WELCOME TO 2014 – NEW YEAR, SAME AGENDA!
It’s all beginning to become clearer.
The plan is to divide Misfits’ efforts more or less evenly across three fronts.
- Championing useful yet unpretentious buildings. As ever.
- Not letting the others get away with it.
- Highlighting shifts in the cultural landscape (re. 2, but possibly 1.)
So here’s the first post of the year and it has to do with 3, above. It was prompted by the quote below and which made perfect sense. Franco de Cecla, bravo!
“The architect has become an artist of an entirely new kind: he is above all a trend-setter, in the image of Koolhaas, who opens new avenues for Prada’s marketing not only by supplying the “packaging” but by inspiring them with a new spirit. In the showbusiness economy, the artist is the key element, capable of inventing a new staging to ensure the continuity of the spectacle. If it is true, as David Harvey (1) argues, that capitalism was saved by the property industry, we might say that today it has been saved by the creative arts applied to the production of formal simalcura, tendencies, styes and surfaces. The megastar no longer works for fashion because his own name has become a logo, a magic formula that makes it possible to commandeer an area of a city, add his signature to a museum, a boutique or an island of Dubai as one might place it on a T-shirt. Here we must update Debord’s theory (2): art is no longer pure spectacle, it has arranged for its own dematerialisation, redaucing itself to a vague impression of creative elan. All that remains of it is the atmosphere, the allure.”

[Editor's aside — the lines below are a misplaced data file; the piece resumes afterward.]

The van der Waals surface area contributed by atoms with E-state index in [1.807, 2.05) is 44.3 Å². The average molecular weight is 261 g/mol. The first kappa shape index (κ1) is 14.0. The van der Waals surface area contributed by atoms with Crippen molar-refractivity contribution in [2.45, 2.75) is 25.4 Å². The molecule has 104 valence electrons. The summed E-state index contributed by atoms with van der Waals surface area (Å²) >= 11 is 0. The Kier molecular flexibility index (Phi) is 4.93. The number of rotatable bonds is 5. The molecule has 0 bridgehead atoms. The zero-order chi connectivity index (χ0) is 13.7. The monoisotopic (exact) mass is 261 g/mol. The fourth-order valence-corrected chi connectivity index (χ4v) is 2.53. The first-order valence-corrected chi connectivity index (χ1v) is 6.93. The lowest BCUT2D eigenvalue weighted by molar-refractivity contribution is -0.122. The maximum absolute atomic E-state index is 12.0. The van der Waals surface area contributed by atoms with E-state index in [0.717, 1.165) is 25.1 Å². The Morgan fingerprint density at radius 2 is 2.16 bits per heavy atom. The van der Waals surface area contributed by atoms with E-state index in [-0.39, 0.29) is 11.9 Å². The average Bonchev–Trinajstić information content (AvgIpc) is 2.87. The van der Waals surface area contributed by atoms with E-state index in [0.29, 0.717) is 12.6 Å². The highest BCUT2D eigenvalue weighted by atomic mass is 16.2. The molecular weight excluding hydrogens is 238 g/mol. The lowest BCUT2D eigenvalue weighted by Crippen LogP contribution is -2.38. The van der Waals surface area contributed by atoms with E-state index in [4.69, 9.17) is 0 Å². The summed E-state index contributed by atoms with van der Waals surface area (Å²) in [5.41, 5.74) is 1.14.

Keywords: showbusiness economy, spectacle
This showbusiness economy and the spectacle of architecture could be what architecture PR guru Laura Illomeni was referring to in a recent article over on ArchDaily.
Except it’s not. Illomeni prefers to call it “integrated design and communications” and is all in favour of it. I suppose that if architects can’t do it themselves, then there are people available who will do it for them – ahem.
In 2014, we should all be aware of this nefarious new concept of integrated design and communications. And we should also beware of it.
Just as spin doctors should never become the news themselves, the style and slickness of the advertising should not be allowed to become the content of architecture (as Koolhaas practices and Illomeni preaches).
I’d like to see a new dimension of professional ethics where the use of positions of power to self-servedly manipulate the market for architectural ideas is seen and punished in the same way as insider trading.